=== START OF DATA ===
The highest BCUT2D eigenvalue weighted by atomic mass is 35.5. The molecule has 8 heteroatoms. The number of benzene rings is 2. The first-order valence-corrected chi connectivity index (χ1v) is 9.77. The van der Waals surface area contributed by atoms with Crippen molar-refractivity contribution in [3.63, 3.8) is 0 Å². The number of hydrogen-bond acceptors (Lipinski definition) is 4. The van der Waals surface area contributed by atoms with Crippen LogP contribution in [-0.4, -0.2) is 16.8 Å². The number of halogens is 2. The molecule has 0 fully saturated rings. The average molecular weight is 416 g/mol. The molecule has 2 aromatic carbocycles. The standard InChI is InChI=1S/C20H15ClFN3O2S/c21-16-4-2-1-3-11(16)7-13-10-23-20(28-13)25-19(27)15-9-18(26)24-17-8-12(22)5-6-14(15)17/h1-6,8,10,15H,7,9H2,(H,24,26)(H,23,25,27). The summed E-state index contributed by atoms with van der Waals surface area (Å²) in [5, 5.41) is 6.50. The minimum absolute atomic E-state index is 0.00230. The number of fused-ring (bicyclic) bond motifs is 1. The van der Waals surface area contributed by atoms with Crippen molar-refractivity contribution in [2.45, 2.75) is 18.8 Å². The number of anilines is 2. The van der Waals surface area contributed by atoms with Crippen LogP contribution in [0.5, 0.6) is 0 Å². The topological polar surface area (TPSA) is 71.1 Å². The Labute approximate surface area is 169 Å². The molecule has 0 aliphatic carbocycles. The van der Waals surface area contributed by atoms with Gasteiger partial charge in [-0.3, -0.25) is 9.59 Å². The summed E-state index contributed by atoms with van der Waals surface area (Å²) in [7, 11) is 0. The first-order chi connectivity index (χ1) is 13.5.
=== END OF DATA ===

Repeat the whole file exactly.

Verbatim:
The highest BCUT2D eigenvalue weighted by atomic mass is 35.5. The molecule has 8 heteroatoms. The number of benzene rings is 2. The first-order valence-corrected chi connectivity index (χ1v) is 9.77. The van der Waals surface area contributed by atoms with Crippen molar-refractivity contribution in [3.63, 3.8) is 0 Å². The number of hydrogen-bond acceptors (Lipinski definition) is 4. The van der Waals surface area contributed by atoms with Crippen LogP contribution in [-0.4, -0.2) is 16.8 Å². The number of halogens is 2. The molecule has 0 fully saturated rings. The average molecular weight is 416 g/mol. The molecule has 2 aromatic carbocycles. The standard InChI is InChI=1S/C20H15ClFN3O2S/c21-16-4-2-1-3-11(16)7-13-10-23-20(28-13)25-19(27)15-9-18(26)24-17-8-12(22)5-6-14(15)17/h1-6,8,10,15H,7,9H2,(H,24,26)(H,23,25,27). The summed E-state index contributed by atoms with van der Waals surface area (Å²) in [5, 5.41) is 6.50. The minimum absolute atomic E-state index is 0.00230. The number of fused-ring (bicyclic) bond motifs is 1. The van der Waals surface area contributed by atoms with Crippen molar-refractivity contribution in [2.45, 2.75) is 18.8 Å². The number of anilines is 2. The van der Waals surface area contributed by atoms with Crippen LogP contribution in [0.5, 0.6) is 0 Å². The topological polar surface area (TPSA) is 71.1 Å². The Labute approximate surface area is 169 Å². The molecule has 0 aliphatic carbocycles. The van der Waals surface area contributed by atoms with Gasteiger partial charge in [-0.3, -0.25) is 9.59 Å². The summed E-state index contributed by atoms with van der Waals surface area (Å²) in [7, 11) is 0. The first-order chi connectivity index (χ1) is 13.5.